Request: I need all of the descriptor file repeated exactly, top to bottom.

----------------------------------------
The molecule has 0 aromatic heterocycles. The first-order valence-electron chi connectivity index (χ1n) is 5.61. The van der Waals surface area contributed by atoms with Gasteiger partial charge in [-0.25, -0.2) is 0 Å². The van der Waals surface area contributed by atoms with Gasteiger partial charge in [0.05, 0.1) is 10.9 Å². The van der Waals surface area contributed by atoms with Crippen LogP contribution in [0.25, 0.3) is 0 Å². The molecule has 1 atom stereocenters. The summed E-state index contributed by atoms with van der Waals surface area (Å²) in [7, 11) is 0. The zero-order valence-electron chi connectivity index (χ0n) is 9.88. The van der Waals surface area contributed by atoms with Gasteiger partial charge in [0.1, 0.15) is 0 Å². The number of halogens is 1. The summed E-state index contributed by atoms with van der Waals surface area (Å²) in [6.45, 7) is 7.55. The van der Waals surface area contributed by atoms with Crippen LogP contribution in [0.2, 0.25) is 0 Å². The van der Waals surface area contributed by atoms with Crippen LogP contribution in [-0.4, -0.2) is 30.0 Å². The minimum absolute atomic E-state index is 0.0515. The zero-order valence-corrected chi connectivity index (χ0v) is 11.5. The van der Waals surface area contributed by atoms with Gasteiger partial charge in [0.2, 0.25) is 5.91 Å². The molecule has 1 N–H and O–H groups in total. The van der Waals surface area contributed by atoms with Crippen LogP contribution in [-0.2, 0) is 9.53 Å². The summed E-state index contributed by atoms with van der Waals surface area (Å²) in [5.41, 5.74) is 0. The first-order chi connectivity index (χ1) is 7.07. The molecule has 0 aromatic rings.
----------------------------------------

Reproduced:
The molecule has 0 aromatic heterocycles. The first-order valence-electron chi connectivity index (χ1n) is 5.61. The van der Waals surface area contributed by atoms with Gasteiger partial charge in [-0.25, -0.2) is 0 Å². The van der Waals surface area contributed by atoms with Gasteiger partial charge in [0.05, 0.1) is 10.9 Å². The van der Waals surface area contributed by atoms with Crippen LogP contribution in [0.25, 0.3) is 0 Å². The molecule has 1 atom stereocenters. The summed E-state index contributed by atoms with van der Waals surface area (Å²) in [7, 11) is 0. The zero-order valence-electron chi connectivity index (χ0n) is 9.88. The van der Waals surface area contributed by atoms with Gasteiger partial charge in [0.1, 0.15) is 0 Å². The number of halogens is 1. The summed E-state index contributed by atoms with van der Waals surface area (Å²) in [6.45, 7) is 7.55. The van der Waals surface area contributed by atoms with Crippen LogP contribution in [0.2, 0.25) is 0 Å². The van der Waals surface area contributed by atoms with Crippen LogP contribution in [-0.4, -0.2) is 30.0 Å². The minimum absolute atomic E-state index is 0.0515. The zero-order valence-corrected chi connectivity index (χ0v) is 11.5. The van der Waals surface area contributed by atoms with Gasteiger partial charge in [0.2, 0.25) is 5.91 Å². The molecule has 1 N–H and O–H groups in total. The van der Waals surface area contributed by atoms with Crippen LogP contribution in [-0.2, 0) is 9.53 Å². The summed E-state index contributed by atoms with van der Waals surface area (Å²) in [5.41, 5.74) is 0. The first-order chi connectivity index (χ1) is 7.07. The molecule has 0 aromatic rings.